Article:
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Understanding Law Training Contracts

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Understanding Law Training Contracts: Key Info

Training contracts are likely to be the final stage of your training prior to you qualifying as a solicitor – although this is now dependent on the SQE, Solicitors Qualifying Examination, as well. The application for training contracts at leading firms is difficult and highly competitive, with numbers of applicants around 50 times higher than the number of seats according to some estimates.

What is a Training Contract?

A training contract is a full-time job with a firm, during which you train on the job. You should expect to spend six months in a seat (an area of practice) and rotate four times, for a total of four seats over 24 months. Some firms will do four month seats instead, meaning that you would sit six in total. You might have the opportunity to go abroad during your training, which is a secondment – or, you might be able to work in-house with a client’s legal team. You should expect to benefit from a supervisor and dedicated training. At the end of the training contract, the majority of trainees will be offered a job. However, this is not guaranteed, and different firms will retain different numbers of their trainees. You will gain experience in both transactional and contentious practice.

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More Information on Training Contracts

You should know that training contracts are no longer necessary, as you could instead gain two years’ work experience as a paralegal, for example, and then sit the SQE. However, this approach would lessen your chance to build up contacts at the outset of your career. Training contracts will continue to be labelled as such, and will no doubt continue to be the principal way into higher paying and more prestigious careers in Law. A training contract is seen as an apprenticeship in law – meaning that you are seen as a trainee, and making it difficult for you to be fired from your work. It is only possible for you to be fired for serious misconduct – underperforming, for example, would not result in being fired, but it would no doubt result in you not being retained at the end of the training contract period. You will need to gain practical experience in three distinct areas, and each period of experience must be at least three months. You will need to complete the Professional Skills Course whilst training, for which your employer will foot the bill. This course covers finance and business skills, advocacy and communication, and client care and protection. You might be able to repeat a seat if you particularly enjoyed it or are set on specialising in that area in the future. Different firms will have different requirements in terms of compulsory seats – e.g. a firm that specialises in M&A might require you to take a seat in that area, for example. Again, different firms will be more or less likely to be able to offer you the choice of seats that you want. You can get more details of all firms’ structures in terms of their seats through BlackStone Tutors’ guides to the different firms and their training contracts. You will be given a supervisor for each seat, who will provide you with work to do, and conduct assessments as well. You will likely have appraisals at the end of each seat, and a less formal appraisal during the seat.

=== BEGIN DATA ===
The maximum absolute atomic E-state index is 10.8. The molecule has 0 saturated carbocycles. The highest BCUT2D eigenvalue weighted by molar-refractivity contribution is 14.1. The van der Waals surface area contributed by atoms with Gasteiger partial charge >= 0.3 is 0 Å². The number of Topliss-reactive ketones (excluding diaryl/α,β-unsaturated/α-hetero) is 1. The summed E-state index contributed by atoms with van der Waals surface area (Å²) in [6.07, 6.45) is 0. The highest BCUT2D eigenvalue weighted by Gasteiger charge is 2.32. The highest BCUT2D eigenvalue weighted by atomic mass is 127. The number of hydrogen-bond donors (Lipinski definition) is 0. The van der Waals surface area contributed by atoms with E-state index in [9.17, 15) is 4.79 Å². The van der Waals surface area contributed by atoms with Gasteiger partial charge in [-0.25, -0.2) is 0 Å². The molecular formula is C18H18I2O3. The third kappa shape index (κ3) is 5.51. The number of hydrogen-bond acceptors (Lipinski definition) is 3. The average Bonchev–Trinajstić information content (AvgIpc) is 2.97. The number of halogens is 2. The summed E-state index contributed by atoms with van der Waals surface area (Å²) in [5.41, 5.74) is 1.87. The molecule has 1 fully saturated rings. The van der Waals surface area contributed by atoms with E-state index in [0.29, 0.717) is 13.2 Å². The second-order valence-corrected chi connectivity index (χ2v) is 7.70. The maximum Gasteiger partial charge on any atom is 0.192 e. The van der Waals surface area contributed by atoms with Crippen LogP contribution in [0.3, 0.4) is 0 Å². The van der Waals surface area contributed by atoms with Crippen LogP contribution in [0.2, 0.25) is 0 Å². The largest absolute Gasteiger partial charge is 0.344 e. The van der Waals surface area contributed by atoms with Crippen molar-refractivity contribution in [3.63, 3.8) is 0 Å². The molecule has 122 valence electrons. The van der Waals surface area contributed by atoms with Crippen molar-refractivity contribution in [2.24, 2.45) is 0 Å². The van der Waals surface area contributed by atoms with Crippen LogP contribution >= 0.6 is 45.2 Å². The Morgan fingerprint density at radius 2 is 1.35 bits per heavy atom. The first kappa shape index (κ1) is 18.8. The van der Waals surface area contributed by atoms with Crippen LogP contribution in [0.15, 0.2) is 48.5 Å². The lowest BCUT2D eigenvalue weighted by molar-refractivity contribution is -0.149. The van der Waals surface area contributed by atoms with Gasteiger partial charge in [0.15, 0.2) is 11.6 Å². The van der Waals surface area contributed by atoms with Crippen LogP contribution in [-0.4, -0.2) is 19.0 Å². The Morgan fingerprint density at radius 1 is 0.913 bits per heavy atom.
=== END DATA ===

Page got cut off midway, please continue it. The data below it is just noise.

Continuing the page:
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What Are Training Contracts Really Like?

Each firm will be very different. However, there are some rules of thumb. In general, you should expect long hours if you choose to work at a large, multinational law firm, especially if you choose to work in London – and this becomes even more likely if you choose a Magic Circle firm or one of the hyper-competitive US firms. Remember that your salary is entirely linked to your seniority at the firm, rather than performance. All first year trainees will be paid the same, all second year trainees, all newly qualified lawyers, etc. Salaries are much higher at City firms, and far higher in London than in regional offices. This is especially true of the salaries for newly qualified lawyers, which can easily exceed £100,000, with the US firms providing the highest rates (some approaching $200,000 at the time of writing). You should expect there to be a good social scene with other trainees, and the firm should provide some budget for events – especially at larger firms with a greater number of trainees.

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